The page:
2019 outdoor swimming news highlights
20th December, 2019
2019 has been an incredible year in the world of outdoor swimming: here are some of the news highlights from OSS news stories and beyond.
Extraordinary swimming feats
One event that stands out above all else in 2019 was Sarah Thomas’ quadruple Channel swim. We wrote about the documentary being made about the attempt and many swimmers obsessively followed her progress online. Her success received the widespread media coverage it deserved – read more about it on the BBC website.
Sarah’s wasn’t the only impressive achievement this year.
Danny Longman completed the fastest known time for swimming across the 13 accessible waters in the Lake District.
OSS South African Swim Champ Carina Bruwer faced strong winds, currents and jellyfish to complete an 18km swim from Spain’s Tabarca Island to Alicante. OSS’ Instagram Editor, Laura Sanderson, completed a Summit to Sea swim of Afon Glaslyn, in Snowdonia.
And another OSS Swim Champ Lindsay Cole completed her journey across the UK, enjoying dips with outdoor swimmers from Devon to Perthshire.
Benefits of outdoor swimming highlighted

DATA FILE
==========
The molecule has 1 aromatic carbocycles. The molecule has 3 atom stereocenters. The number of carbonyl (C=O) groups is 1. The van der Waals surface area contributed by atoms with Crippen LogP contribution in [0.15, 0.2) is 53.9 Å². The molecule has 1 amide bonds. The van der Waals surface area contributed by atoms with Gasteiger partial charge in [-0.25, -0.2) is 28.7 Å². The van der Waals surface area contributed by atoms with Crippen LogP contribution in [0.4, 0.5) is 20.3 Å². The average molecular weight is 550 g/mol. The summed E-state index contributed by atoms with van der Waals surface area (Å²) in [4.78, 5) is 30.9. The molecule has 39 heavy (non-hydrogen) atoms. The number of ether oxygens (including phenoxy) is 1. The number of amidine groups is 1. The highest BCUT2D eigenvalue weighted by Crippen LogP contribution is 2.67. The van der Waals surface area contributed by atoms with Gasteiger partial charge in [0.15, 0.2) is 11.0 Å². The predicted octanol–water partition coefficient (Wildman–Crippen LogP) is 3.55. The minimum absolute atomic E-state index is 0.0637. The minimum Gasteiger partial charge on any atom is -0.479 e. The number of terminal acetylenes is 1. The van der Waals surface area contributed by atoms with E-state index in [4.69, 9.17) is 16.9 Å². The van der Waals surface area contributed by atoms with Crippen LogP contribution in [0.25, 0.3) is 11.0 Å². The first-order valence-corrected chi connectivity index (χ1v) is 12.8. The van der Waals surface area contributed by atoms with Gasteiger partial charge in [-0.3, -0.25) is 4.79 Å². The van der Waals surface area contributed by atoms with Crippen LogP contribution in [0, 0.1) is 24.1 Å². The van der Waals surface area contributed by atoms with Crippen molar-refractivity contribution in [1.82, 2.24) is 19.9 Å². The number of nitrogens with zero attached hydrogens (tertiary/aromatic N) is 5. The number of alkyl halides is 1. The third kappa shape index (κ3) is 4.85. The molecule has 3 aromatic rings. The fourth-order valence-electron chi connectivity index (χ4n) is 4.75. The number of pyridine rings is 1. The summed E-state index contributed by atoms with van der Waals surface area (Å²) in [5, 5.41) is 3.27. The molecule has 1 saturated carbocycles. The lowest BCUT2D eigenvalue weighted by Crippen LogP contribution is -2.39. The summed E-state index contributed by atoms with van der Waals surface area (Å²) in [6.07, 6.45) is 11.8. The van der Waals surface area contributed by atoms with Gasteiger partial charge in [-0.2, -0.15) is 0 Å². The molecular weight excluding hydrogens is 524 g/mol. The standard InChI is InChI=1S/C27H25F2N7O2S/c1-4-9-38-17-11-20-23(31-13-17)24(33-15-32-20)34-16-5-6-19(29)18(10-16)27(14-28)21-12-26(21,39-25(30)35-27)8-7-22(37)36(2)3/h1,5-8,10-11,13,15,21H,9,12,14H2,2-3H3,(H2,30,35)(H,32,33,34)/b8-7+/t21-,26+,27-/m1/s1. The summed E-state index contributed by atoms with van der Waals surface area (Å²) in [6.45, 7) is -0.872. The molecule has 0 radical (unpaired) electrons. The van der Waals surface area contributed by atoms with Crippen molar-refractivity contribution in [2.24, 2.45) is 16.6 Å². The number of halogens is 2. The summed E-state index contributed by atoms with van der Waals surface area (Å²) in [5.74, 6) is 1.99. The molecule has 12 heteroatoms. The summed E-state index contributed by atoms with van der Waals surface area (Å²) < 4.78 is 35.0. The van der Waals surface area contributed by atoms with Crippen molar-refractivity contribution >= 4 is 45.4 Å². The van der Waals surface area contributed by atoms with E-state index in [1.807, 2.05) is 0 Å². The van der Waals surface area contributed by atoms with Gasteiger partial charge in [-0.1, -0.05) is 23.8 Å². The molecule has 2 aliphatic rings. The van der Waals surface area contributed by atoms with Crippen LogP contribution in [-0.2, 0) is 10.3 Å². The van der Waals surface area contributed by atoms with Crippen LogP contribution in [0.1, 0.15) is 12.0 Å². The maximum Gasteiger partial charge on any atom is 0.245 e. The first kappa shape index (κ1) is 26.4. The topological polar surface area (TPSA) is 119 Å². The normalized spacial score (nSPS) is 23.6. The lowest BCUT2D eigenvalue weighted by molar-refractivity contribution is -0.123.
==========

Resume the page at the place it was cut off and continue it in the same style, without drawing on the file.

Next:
Swim England released its Value of Swimming report in November, which included the findings that adults who swim were 4.3 per cent happier than non-swimmers – and with outdoor swimming this happiness boost is more than doubled.
We also highlighted psychologist and sea swimmer Hannah Denton’s new research on the benefits of sea swimming for mental health and wellbeing. All in all, mounting evidence to support what swimmers themselves have always known.
Concerns over the climate crisis and rising levels of pollution have been at the forefront of many of our minds this year. Surfers Against Sewage did great work to combat plastic pollution with its beach cleans, which the OSS was delighted to be a Community Partner for, as well as creating a real-time water quality app. The first ever Plastic Free Awards also took place this year to highlight the heroes tackling plastic pollution.
Meanwhile in the Lake District, the campaign #spreadthewordnotheweed raised awareness about the threat posed by invasive, non-native species of weed to some of the last remaining pristine lakes in England.
British Canoeing launched its campaign Clear Access Clear Waters, promoting fair, shared, sustainable open access for all inland water users, including swimmers.
New places to swim
The outdoor swimming community is a broad church and while many prefer their swimming on the wild side, it was great to see more outdoor swimming facilities opening or being planned. These included Beckenham Place Park’s lake opening for swimming, Brighton’s Sea Lanes receiving planning permission for its outdoor pool and a project launched to bring back lido swimming to Liverpool with the People’s Pool.